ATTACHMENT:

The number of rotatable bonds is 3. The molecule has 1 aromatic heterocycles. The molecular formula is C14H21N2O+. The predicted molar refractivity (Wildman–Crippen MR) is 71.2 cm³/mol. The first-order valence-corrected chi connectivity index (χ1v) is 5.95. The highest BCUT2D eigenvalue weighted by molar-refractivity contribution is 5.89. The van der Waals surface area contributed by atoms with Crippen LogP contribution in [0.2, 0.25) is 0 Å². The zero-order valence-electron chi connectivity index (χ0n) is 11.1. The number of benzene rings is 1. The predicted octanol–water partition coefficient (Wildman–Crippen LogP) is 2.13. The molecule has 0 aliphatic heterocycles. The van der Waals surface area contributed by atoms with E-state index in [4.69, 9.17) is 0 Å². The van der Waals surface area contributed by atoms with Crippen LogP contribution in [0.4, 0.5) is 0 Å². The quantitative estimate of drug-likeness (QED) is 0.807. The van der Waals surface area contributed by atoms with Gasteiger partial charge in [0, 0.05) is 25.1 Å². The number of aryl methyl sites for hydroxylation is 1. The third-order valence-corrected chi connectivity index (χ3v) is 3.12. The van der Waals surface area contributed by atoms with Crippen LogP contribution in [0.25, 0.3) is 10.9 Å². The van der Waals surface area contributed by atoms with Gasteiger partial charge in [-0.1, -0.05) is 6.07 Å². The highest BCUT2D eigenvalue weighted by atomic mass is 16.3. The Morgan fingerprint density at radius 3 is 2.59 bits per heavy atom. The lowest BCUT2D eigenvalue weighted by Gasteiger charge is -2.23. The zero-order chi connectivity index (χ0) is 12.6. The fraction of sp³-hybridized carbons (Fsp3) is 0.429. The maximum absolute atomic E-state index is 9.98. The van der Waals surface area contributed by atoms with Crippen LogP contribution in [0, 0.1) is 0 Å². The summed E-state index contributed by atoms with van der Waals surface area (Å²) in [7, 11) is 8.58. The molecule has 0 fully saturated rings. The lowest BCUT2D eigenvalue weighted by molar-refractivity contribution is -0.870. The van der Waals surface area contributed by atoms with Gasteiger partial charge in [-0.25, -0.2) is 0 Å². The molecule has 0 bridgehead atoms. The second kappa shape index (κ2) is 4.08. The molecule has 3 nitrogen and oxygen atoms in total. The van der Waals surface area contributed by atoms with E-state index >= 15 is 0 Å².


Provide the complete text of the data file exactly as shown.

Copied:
The number of rotatable bonds is 3. The molecule has 1 aromatic heterocycles. The molecular formula is C14H21N2O+. The predicted molar refractivity (Wildman–Crippen MR) is 71.2 cm³/mol. The first-order valence-corrected chi connectivity index (χ1v) is 5.95. The highest BCUT2D eigenvalue weighted by molar-refractivity contribution is 5.89. The van der Waals surface area contributed by atoms with Crippen LogP contribution in [0.2, 0.25) is 0 Å². The zero-order valence-electron chi connectivity index (χ0n) is 11.1. The number of benzene rings is 1. The predicted octanol–water partition coefficient (Wildman–Crippen LogP) is 2.13. The molecule has 0 aliphatic heterocycles. The van der Waals surface area contributed by atoms with E-state index in [4.69, 9.17) is 0 Å². The van der Waals surface area contributed by atoms with Crippen LogP contribution in [0.4, 0.5) is 0 Å². The quantitative estimate of drug-likeness (QED) is 0.807. The van der Waals surface area contributed by atoms with Gasteiger partial charge in [0, 0.05) is 25.1 Å². The number of aryl methyl sites for hydroxylation is 1. The third-order valence-corrected chi connectivity index (χ3v) is 3.12. The van der Waals surface area contributed by atoms with Crippen LogP contribution in [0.25, 0.3) is 10.9 Å². The van der Waals surface area contributed by atoms with Gasteiger partial charge in [-0.1, -0.05) is 6.07 Å². The highest BCUT2D eigenvalue weighted by atomic mass is 16.3. The Morgan fingerprint density at radius 3 is 2.59 bits per heavy atom. The lowest BCUT2D eigenvalue weighted by Gasteiger charge is -2.23. The zero-order chi connectivity index (χ0) is 12.6. The fraction of sp³-hybridized carbons (Fsp3) is 0.429. The maximum absolute atomic E-state index is 9.98. The van der Waals surface area contributed by atoms with Crippen LogP contribution in [0, 0.1) is 0 Å². The summed E-state index contributed by atoms with van der Waals surface area (Å²) in [7, 11) is 8.58. The molecule has 0 fully saturated rings. The lowest BCUT2D eigenvalue weighted by molar-refractivity contribution is -0.870. The van der Waals surface area contributed by atoms with Gasteiger partial charge in [-0.25, -0.2) is 0 Å². The molecule has 0 bridgehead atoms. The second kappa shape index (κ2) is 4.08. The molecule has 3 nitrogen and oxygen atoms in total. The van der Waals surface area contributed by atoms with E-state index >= 15 is 0 Å².